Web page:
Cook:  It was outstanding.  That golf course (speaking of La Costa) was a long, long, big hitters, big bombers golf course.  To see Jay (49 year-old Jay Haas) play well -- and actually having him play Nick Price (46 years old), I didn't want to see that -- I wanted to see them somewhere else in the draw so they could meet farther down the line.


It was also nice seeing Scott Hoch get pretty far into it.


It probably took Tiger's best scoring match to beat Scott Hoch.  That says a lot for guys in their forties.  You hear, deservedly so, that this next generation is young and strong, and they've done this, and they've done that.  But they haven't won a lot of golf tournaments -- they've won a couple.


And, the guys with experience who're winning all these tournaments, we're still part of that group.


GTMA:  Of the 'Over 45' players, who's most likely to break through with a major championship?


Cook:  I can still see Nick Price winning a major.


You won't see any of us really contend at Augusta, unless it's firm and fast.  If it's firm and hard, and the greens are firm and hard, and they don't get any rain for the week, I think all of us could contend there -- just from experience and knowing how to play the golf course.


Then Olympia Fields (Olympia Fields, Illinois, site of the 2003 US Open) isn't a really long golf course.  And Oak Hill (Rochester, NY, site of the 2003 PGA Championship) is old and traditional.  It's got some added length, but it's still a good ball-strikers type of golf course.  Hopefully they haven't added so much length that it takes away from maneuvering the ball off the tee, which is what we see a lot of nowadays.


It seems like now, you just have to hit straight bombs, and you don't have to place it in the fairway -- you just kind of 'slug' it in the fairway.


I think Oak Hill's going to be a great test, where you have a lot of guys contending, instead of just a couple.


GTMA:  With guys like Jay Haas being 49, but still very competitive on the PGA Tour -- do you think it would be to his benefit to remain on the regular Tour, even after turning 50?

The 'PGA Tour Sunday' Lineup. Cook is on the right.


Cook:  Again, there are certain places where we can be competitive -- and that's a handful.  You have to wait for your shot at those types of places.


At the same time, I think the Champions Tour would benefit from having some of these guys, who're only competitive in certain places on the PGA Tour -- to be able to play on the Champions Tour.  They've certainly got some outstanding stars and some big names on that tour -- but I think the corporate sponsorship would like more competitive events rather than having more and more shooting better scores.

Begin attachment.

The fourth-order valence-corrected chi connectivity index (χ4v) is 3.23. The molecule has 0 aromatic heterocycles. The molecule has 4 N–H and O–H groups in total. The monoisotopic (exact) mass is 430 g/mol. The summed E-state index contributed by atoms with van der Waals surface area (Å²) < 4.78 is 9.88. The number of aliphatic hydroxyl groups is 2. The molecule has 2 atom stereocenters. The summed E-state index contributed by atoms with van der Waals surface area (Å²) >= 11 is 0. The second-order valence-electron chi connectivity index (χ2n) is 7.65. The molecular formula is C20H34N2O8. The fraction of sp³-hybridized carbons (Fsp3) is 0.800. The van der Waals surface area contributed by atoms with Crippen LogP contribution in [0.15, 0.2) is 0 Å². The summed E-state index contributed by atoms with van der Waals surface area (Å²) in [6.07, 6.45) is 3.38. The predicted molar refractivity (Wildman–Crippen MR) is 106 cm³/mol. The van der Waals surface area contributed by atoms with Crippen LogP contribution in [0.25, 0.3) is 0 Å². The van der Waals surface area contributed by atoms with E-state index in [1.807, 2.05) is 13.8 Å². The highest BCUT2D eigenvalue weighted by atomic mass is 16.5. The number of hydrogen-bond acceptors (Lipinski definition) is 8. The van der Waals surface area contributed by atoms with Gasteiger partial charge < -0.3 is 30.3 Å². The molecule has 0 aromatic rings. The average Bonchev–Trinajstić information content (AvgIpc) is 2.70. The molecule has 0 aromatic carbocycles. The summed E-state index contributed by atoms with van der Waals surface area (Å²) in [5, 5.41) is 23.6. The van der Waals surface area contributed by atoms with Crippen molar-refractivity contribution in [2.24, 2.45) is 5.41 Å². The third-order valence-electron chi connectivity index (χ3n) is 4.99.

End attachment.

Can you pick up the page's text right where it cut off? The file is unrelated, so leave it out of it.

The consistent winners, and the top 12 - 15 players are very competitive.  Maybe the top 30 players.  But after that, there's really a drop-off.


To see Jay playing as well as he is, and about to move on, and Stad's (Craig Stadler) coming out, and Peter Jacobsen -- you would think those guys could've helped out a couple years ago when the Champions Tour was floundering a bit, in terms of offering competitive fields. 


I'm not saying they'd go in and dominate -- there's too much talent on that tour to do that.  But, my thought has always been, when you're 45 years old, and you're still a little bit competitive on the PGA Tour, but not every week -- and then the Tour basically says 'if you don't finish in the top 125, see ya...' 


'Thanks for 25 years worth of work, and playing in all our tournaments, then we're going to put you to pasture for five years.  Please come out and support our Champions Tour.'


Well, that's absurd.  Why don't they use these players, while they still want to be competitive?  Maybe make the Champions Tour 45-55.  Or, if you're over 55 and want to keep playing, then keep playing as long as you're competitive.  Then do something else.


GTMA:  I've never heard it put that way.


Cook:  Being on the policy board, we've talked about that a lot.  Of course, we're always shot down. 


Of course we (the 'over 45s') can still be competitive in places on our Tour.  But there's a lot of room for those players to help out the Champions Tour, too.


GTMA:  Would it be good for the game of golf to have someone other than the number one player in the world win some of the bigger tournaments?


Cook:  Yes, I think so -- if anything, to show that not every course needs to be set-up the way they often are these days.  It's almost demoralizing going to these old, great golf courses that have added so much length, that it just becomes a slug-fest.  They're basically eliminating the competition -- only about four or five guys have that type of game where they can 'slug it' with some control.


I mean, the other guys can still play okay, and compete, but to actually have a chance to win... it's very few and far between.  Like last year at a Bethpage, where it's eight billion yards long, and you've got to fly it 270 to even reach the fairway... you know, Nick Price and Scott Hoch can finish in the top 15 or 10 at places like that, but they've got no realistic chance to win.


What makes for good competition is having 20 guys with a chance to win on Sunday.  And you've got to have a golf course that'll allow that, instead of weeding everybody out and having Tiger and three other guys, where pretty much the outcome is already done.


But if you've got a guy with some experience on a golf course where Tiger doesn't have a huge, huge advantage -- you're going to see a lot of different guys in there.


Look at what Bob May did at Valhalla -- you're going to see more of that.


GTMA:  True.  But didn't relatively short hitting, 'almost 40' Jeff Maggert have a shot to win last year at Bethpage?  He was up there with the leaders going into the final round.